Nationwide Readmission Rates Following Percutaneous Nephrolithotomy: Does Age Matter?

Published

Journal Article

Introduction/Objectives: Despite minimal evidence that evaluates the effect of age on percutaneous nephrolithotomy (PCNL) morbidity, pediatric and elderly patients are considered high-risk groups. Our objective was to assess the effect of the extremes of ages on PCNL readmission and postoperative complication rates. Methods: We identified all PCNL encounters in the 2013 and 2014 Nationwide Readmission Database. Encounters were divided into five age groups: pediatric (<18 years old), young adult (18-25 years old), adult (26-64 years old), geriatric (65-74 years old), and elderly (≥75 years old). Weighted descriptive statistics were used to describe population demographics. We fit an adjusted weighted logistic regression model for 30-day readmission and complication rates. Results: We identified 23,357 encounters. Testing average effect of pediatric and elderly encounters to all other age groups did not reveal a difference in odds for 30-day readmissions, but did result in increased odds for 30-day GU readmissions (odds ratio: 17.7 [95% confidence interval (CI): 2.65-118.9]; p = 0.003). Compared to all other age groups, elderly encounters had 7.5 (95% CI: 2.5-22.7; p = 0.0004) times the odds of a 30-day readmission and 68.3 (95% CI: 29.1-160.4; p < 0.0001) times the odds of a postoperative complication. Conclusions: When comparing the average effect of the extremes of ages to all other age groups, we did not find evidence to suggest a difference in odds for 30-day GU readmissions, but did find increased odds for complications. Further examination revealed that PCNL encounters of elderly patients had significantly increased odds for both readmission and complications, whereas PCNL encounters of pediatric patients did not.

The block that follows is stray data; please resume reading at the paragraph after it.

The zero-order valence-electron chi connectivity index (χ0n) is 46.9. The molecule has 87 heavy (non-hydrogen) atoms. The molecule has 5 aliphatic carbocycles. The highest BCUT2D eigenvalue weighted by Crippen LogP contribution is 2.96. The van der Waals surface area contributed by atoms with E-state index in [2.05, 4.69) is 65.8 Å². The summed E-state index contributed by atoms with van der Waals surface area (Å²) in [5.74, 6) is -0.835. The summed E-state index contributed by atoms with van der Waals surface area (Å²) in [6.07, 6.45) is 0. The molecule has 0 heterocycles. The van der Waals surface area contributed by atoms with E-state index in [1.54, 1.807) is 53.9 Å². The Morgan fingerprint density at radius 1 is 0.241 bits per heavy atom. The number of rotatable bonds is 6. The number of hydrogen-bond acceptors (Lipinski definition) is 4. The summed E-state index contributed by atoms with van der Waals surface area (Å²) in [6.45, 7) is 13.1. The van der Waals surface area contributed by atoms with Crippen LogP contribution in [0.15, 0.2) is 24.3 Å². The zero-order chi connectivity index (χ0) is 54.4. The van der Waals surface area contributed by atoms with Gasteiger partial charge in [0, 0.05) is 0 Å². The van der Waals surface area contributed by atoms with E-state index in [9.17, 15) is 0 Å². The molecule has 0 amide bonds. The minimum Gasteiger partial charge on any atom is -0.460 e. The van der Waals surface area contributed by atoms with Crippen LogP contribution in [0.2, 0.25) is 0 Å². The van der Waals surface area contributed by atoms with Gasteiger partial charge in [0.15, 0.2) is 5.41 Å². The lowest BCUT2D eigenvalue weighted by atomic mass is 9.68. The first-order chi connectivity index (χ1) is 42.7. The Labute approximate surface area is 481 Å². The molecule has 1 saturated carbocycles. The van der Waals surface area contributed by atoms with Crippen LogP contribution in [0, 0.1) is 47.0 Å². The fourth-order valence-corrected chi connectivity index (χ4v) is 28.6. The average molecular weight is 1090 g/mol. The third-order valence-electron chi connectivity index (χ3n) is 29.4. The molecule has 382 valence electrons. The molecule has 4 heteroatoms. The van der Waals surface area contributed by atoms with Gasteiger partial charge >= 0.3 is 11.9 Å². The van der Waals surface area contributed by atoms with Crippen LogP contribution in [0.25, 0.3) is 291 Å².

Full Text

Duke Authors

Cited Authors

  • Johnston, AW; Jiang, R; Alkazemi, MH; Wolf, S; Pomann, G-M; Lipkin, ME; Scales, CD; Routh, JC

Published Date

  • September 2019

Published In

Volume / Issue

  • 33 / 9

Start / End Page

  • 704 - 711

PubMed ID

  • 31232120

Pubmed Central ID

  • 31232120

Electronic International Standard Serial Number (EISSN)

  • 1557-900X

Digital Object Identifier (DOI)

  • 10.1089/end.2019.0239

Language

  • eng

Conference Location

  • United States